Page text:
census record of her existence. The report that she died
in 1826 has been widely republished.
I wish I could say that my home community’s
burial ground was the location of the oldest marked grave
in Monroe County but based upon the above, I think that
would be a mistake. It was interesting, however, to learn
about the life and times of Charity Standefer, born 1795
in Virginia and died sometimes after 1870 in Monroe County,
Mississippi, buried at New Hope Cemetery. It was also most
interesting to learn about her belief in the blessing of
Since I first saw Charity Standefer's grave
so many decades ago, the burial ground at New Hope Cemetery
has been cleared of many of the trees and bushes that once
made finding the older graves almost impossible. Today,
thanks to those who have cleared this historic cemetery
of its overgrowth of trees and shrubs, Charity Standefer's
grave is easily accessible. Standing in front her grave
marker puts one in contact with a person born more than
210 years ago; reading her stone about her beliefs and her
church and of her blessing of sanctification puts one in
contact with some of the notions upon which this great country
of ours is founded --- the freedom to worship, to believe,
and to express oneself.
And I now believe that Charity Standefer
didn't die in 1826 but rather she died after 1870 having
lived a full and rich life of between 75 and 80 years. And
I believe she was then buried at New Hope among her friends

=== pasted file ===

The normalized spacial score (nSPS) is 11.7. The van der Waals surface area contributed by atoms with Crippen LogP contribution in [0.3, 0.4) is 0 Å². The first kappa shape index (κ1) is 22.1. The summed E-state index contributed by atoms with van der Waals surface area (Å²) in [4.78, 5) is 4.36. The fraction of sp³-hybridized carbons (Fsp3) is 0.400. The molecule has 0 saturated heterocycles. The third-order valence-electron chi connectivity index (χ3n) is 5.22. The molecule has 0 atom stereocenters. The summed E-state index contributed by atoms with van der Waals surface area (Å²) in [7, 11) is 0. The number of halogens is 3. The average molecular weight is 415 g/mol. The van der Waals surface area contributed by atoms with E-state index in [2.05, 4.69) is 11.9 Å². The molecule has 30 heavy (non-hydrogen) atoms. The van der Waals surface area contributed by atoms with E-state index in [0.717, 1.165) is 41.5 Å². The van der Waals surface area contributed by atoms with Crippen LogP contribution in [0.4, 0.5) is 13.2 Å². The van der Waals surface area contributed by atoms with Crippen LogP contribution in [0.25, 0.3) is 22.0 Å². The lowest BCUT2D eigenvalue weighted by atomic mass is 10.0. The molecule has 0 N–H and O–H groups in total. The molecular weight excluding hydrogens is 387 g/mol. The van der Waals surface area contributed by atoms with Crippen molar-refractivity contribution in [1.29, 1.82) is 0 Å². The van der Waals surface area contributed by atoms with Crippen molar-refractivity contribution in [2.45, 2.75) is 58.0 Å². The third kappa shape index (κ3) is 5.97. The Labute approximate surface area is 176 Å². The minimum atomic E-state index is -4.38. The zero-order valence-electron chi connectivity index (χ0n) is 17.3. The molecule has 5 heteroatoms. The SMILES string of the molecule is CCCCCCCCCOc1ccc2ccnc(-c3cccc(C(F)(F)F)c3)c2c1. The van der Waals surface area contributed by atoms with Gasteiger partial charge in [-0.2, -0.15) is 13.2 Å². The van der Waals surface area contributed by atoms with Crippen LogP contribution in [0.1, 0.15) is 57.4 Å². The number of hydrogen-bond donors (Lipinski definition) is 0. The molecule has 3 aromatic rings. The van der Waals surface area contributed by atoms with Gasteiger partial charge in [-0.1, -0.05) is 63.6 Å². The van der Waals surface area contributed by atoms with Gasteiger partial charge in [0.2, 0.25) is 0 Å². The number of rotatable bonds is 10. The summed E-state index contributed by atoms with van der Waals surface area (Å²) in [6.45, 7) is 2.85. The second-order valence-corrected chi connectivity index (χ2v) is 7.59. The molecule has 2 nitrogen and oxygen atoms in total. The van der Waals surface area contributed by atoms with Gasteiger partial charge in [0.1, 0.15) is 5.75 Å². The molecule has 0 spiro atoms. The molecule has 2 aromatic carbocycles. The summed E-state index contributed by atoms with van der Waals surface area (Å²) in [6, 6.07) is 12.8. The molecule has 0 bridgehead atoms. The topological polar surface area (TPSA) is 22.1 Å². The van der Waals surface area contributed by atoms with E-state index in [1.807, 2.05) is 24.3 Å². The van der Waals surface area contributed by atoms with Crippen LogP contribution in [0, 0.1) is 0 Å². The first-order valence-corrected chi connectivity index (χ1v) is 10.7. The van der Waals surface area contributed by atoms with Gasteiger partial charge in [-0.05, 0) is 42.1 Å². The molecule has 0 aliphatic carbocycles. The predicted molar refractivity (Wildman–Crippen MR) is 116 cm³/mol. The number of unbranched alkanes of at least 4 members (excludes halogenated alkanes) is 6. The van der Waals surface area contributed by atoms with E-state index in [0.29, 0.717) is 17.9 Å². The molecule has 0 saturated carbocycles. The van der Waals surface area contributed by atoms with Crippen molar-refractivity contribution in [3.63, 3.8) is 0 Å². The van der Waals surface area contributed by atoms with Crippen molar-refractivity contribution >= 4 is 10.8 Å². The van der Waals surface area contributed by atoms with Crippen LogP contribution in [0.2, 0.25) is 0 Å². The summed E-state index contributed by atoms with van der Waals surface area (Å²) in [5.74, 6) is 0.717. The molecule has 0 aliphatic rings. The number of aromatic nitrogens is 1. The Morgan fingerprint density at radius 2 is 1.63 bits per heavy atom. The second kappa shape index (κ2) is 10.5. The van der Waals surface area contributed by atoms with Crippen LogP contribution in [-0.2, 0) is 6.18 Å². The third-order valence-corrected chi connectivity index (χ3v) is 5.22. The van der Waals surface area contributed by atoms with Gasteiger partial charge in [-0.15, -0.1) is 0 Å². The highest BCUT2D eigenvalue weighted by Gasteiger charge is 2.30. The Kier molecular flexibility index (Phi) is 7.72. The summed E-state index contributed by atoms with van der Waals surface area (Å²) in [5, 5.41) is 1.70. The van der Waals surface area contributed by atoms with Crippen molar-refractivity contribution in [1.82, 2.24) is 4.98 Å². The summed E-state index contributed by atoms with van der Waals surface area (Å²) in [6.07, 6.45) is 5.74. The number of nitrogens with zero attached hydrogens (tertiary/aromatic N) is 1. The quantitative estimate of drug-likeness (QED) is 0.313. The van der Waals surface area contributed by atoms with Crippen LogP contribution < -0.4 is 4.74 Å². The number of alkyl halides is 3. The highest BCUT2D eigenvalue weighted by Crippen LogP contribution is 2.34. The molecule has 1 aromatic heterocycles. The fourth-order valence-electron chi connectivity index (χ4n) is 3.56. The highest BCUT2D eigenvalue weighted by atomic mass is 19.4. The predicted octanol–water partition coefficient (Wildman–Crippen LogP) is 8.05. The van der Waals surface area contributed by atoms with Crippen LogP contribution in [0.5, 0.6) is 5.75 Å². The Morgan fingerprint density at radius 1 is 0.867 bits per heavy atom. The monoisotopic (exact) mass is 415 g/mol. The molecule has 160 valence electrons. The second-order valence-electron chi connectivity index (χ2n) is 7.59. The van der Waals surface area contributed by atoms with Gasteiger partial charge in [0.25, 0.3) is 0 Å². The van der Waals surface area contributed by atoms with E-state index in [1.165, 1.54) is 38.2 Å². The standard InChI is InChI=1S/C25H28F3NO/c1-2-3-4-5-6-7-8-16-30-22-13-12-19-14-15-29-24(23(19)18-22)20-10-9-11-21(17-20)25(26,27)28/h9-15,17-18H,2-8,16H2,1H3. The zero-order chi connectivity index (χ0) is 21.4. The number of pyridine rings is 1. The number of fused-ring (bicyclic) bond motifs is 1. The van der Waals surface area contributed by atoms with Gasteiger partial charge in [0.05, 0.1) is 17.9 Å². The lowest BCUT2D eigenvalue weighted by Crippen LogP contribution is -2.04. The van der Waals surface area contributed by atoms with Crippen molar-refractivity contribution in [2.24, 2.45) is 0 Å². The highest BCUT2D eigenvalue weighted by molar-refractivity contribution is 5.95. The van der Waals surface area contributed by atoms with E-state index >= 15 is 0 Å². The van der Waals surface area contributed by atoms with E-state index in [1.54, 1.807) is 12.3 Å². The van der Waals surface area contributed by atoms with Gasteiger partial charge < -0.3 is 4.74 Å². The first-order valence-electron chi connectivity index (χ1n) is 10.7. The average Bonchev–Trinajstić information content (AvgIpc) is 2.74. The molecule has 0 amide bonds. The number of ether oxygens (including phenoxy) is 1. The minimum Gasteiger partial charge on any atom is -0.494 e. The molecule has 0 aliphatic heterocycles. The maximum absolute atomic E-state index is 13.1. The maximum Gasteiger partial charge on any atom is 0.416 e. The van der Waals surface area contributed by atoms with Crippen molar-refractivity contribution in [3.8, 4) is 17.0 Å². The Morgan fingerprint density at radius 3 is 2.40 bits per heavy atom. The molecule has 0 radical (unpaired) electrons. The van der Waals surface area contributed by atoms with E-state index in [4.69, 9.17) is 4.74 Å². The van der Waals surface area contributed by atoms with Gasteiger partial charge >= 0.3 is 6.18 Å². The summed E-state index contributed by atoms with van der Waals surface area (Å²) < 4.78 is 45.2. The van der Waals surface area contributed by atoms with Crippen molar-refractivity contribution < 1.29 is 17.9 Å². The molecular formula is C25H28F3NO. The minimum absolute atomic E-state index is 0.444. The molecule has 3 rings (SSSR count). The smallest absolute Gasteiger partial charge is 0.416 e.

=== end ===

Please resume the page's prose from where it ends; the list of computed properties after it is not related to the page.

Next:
and family, especially her sisters and her parents who are
Thanks to the following for assistance in
preparing this report: Rita Thompson for providing the Chancery
Court record that showed Charity Standefer surviving past
1826 in Luke Standefer’s estate papers; Mary Anna
Riggan for sharing an 1984 photograph she made of the grave
marker of Charity Standefer; Judy Westbrook Sullivan for
making two trips to New Hope Cemetery to verify the wording
on the tombstone; Jerry A. Harlow for information about
Charity Standefer in the years 1850 – 1870; Lori Thornton
for information about early Methodist Church history, membership,
and sanctification and for the 1850 census image showing
Charity Standefer; Debra McIntosh, Librarian at the J.B.Cain
Archives of Mississippi Methodism, Millsaps-Wilson Library,
Jackson, for her help with defining sanctification; Bob
Franks for links to establish census data on Charity Standefer;
Carol Lee Yarbrough whose Internet page, Standerfer, etc.
Research Site, is an excellent source of Standefer information
including the will of Mary Ann Price Standefer as well as
the will of Luke Standefer; and James Alverson for his assistance.
Without help of the members of the Monroe County Discussion
Group, this project would have been impossible.